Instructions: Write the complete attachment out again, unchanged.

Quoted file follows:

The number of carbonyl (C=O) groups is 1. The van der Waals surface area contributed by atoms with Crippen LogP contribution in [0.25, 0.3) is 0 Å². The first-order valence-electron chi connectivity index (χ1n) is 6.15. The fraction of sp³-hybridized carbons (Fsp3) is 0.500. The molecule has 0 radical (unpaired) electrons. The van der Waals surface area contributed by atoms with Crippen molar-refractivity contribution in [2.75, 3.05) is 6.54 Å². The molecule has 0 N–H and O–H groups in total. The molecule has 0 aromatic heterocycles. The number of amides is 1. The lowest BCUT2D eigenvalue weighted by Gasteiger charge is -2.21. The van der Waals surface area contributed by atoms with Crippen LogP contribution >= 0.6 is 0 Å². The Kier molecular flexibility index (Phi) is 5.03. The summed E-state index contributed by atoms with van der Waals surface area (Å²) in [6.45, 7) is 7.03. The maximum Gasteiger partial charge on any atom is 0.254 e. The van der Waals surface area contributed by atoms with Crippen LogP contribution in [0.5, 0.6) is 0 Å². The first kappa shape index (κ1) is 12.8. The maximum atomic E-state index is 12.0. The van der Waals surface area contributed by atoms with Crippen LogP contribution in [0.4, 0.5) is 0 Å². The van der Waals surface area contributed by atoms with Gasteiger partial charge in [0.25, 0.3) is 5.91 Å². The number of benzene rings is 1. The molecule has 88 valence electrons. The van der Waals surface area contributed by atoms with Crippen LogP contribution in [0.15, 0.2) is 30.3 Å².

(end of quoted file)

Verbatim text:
The number of carbonyl (C=O) groups is 1. The van der Waals surface area contributed by atoms with Crippen LogP contribution in [0.25, 0.3) is 0 Å². The first-order valence-electron chi connectivity index (χ1n) is 6.15. The fraction of sp³-hybridized carbons (Fsp3) is 0.500. The molecule has 0 radical (unpaired) electrons. The van der Waals surface area contributed by atoms with Crippen molar-refractivity contribution in [2.75, 3.05) is 6.54 Å². The molecule has 0 N–H and O–H groups in total. The molecule has 0 aromatic heterocycles. The number of amides is 1. The lowest BCUT2D eigenvalue weighted by Gasteiger charge is -2.21. The van der Waals surface area contributed by atoms with Crippen LogP contribution >= 0.6 is 0 Å². The Kier molecular flexibility index (Phi) is 5.03. The summed E-state index contributed by atoms with van der Waals surface area (Å²) in [6.45, 7) is 7.03. The maximum Gasteiger partial charge on any atom is 0.254 e. The van der Waals surface area contributed by atoms with Crippen LogP contribution in [0.5, 0.6) is 0 Å². The first kappa shape index (κ1) is 12.8. The maximum atomic E-state index is 12.0. The van der Waals surface area contributed by atoms with Crippen LogP contribution in [0.4, 0.5) is 0 Å². The van der Waals surface area contributed by atoms with Gasteiger partial charge in [0.25, 0.3) is 5.91 Å². The number of benzene rings is 1. The molecule has 88 valence electrons. The van der Waals surface area contributed by atoms with Crippen LogP contribution in [0.15, 0.2) is 30.3 Å².